Molecular characterisation of the rhynchosporium commune interaction with barley (Phd)
About this project
The interaction between Rhynchosporium commune and its host barley were studied to gain a better understanding of how the pathogen infects its host and to provide further characterisation of resistance in barley, using a combination of bioinformatics, transcript expression analysis, proteomics and confocal microscopy.
Expression analysis of potential effector sequences identified novel candidate effectors Rc_10934, Rc_2091 and Rc_2835 which showed the highest abundance during the biotrophic infection. A further two novel candidates Rc07_03591 and Rc07_02334 and a LysM domain containing protein (RcLysM3) were identified using a proteomic analysis of infected plant apoplast. Functional assays were used to characterise one of the LysM domain containing proteins indicating its potential involvement in the evasion of plant immune responses. Further analysis of the apoplast revealed some of the most abundant molecules that are present in R. commune’s infection toolkit. Cell wall degrading enzymes (CWDEs), virulence factors and proteins involved in detoxification were all highlighted as some of the key players of pathogenesis.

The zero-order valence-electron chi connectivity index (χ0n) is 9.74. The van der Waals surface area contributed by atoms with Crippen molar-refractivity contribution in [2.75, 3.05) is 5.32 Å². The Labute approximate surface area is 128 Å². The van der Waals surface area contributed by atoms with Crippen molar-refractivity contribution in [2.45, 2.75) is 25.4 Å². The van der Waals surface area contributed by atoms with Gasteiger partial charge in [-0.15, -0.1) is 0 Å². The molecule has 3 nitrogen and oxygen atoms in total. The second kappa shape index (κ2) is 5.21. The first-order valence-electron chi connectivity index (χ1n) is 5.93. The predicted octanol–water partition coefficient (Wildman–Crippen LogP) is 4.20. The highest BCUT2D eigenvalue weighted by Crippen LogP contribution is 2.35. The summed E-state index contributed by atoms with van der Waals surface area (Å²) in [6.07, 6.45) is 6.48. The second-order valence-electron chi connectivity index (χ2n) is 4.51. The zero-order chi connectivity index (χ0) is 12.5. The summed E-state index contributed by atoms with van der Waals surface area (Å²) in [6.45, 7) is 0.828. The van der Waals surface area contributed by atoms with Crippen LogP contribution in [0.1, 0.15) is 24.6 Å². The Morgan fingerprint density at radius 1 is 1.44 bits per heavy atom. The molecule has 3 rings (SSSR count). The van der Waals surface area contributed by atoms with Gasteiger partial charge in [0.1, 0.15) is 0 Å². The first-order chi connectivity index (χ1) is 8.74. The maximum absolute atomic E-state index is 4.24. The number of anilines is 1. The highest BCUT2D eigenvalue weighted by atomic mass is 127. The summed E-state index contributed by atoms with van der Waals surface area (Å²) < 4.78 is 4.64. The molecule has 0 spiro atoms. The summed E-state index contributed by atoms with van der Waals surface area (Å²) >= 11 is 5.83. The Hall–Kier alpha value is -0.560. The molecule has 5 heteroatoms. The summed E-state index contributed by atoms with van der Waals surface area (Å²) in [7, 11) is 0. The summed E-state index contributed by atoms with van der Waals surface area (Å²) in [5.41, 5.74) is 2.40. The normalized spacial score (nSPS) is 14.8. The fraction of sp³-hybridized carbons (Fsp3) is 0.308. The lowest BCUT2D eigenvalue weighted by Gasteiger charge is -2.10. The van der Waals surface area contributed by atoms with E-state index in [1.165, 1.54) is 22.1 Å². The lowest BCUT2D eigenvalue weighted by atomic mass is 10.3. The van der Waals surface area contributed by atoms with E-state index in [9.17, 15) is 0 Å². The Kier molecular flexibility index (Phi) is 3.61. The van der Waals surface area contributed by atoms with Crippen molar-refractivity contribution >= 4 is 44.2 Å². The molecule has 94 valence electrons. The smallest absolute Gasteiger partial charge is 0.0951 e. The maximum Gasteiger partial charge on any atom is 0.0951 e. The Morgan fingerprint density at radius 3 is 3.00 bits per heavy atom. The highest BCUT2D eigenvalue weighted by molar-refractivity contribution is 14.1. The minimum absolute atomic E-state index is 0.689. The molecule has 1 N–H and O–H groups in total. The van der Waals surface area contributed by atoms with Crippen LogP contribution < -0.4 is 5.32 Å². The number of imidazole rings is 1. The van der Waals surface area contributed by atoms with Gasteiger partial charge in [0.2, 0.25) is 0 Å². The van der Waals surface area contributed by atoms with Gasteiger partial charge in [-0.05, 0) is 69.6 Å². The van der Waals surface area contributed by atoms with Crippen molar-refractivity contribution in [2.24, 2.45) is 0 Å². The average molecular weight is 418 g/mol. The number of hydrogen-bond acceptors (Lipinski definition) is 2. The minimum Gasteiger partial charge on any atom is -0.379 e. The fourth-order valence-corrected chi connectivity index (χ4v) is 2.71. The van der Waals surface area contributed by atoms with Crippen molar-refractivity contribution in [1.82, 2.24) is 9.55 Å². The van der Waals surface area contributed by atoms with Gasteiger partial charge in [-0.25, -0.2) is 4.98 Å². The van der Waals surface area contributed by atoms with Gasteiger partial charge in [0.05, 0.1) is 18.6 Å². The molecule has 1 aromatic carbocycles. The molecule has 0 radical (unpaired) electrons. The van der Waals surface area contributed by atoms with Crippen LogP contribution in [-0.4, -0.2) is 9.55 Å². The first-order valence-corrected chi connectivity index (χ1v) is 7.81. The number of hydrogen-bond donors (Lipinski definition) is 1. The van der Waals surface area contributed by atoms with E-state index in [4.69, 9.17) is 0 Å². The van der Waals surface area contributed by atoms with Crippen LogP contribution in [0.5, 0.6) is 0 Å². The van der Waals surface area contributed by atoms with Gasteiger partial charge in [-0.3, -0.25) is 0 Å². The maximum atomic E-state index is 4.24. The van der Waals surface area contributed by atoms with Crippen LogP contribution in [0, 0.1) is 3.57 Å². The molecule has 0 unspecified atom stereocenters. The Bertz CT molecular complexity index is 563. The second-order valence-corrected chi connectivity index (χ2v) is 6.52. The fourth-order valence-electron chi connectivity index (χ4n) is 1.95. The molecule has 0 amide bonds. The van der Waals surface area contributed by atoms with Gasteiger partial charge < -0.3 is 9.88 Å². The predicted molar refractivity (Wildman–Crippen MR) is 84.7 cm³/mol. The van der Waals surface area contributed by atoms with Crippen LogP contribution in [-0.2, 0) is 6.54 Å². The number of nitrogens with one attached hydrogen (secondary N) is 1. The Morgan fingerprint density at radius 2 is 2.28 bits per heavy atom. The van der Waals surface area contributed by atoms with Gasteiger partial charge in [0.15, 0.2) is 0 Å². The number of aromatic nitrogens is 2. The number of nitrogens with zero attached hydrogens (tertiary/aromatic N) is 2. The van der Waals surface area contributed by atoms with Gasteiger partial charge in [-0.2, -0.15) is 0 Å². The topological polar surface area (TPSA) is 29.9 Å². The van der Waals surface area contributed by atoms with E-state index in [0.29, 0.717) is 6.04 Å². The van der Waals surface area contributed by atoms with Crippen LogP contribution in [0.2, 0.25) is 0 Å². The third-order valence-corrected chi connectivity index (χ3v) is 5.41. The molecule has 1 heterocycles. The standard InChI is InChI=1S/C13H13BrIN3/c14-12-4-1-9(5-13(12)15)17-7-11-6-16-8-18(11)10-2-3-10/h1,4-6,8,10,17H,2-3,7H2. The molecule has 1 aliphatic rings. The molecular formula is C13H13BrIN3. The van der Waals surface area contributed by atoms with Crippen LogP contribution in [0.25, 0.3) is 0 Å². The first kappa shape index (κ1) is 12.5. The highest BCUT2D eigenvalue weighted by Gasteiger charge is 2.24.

A R. commune strain expressing green fluorescent expressing (GFP) was used to characterise differences in pathogen growth and colony morphology in response to different genetic backgrounds of barley using lines carrying the Rrs3 (Abyssinian), Rrs4 (CI11549) and Rrs13 (BC line 30) genes and barley landraces with uncharacterised resistance. This study also identified R. commune strains recognised by barley genotypes containing Rrs3 (Abyssinian), Rrs4 (CI11549), and Rrs13 (BC Line30) resistance genes as well as two super virulent strains that overcome these resistances.
Rrs1 resistance was further analysed using comparative proteomics to identify proteins differentially expressed in resistant and susceptible cultivars. Pathogenesis related proteins - chitinase, glucanase and thaumatin-like protease, were identified in the barley apoplastic fluid and were shown to be upregulated during infection. In addition, serine carboxypeptidase and purple acid phosphatase proteins were identified that were novel to the barley resistance interaction but have been identified in other incompatible interactions as defence related proteins.
Asymptomatic growth of R. commune on the model dicotyledonous plant Nicotiana benthamiana was shown to be confined to the leaf surface making it a good model for characterisation of non-host interactions.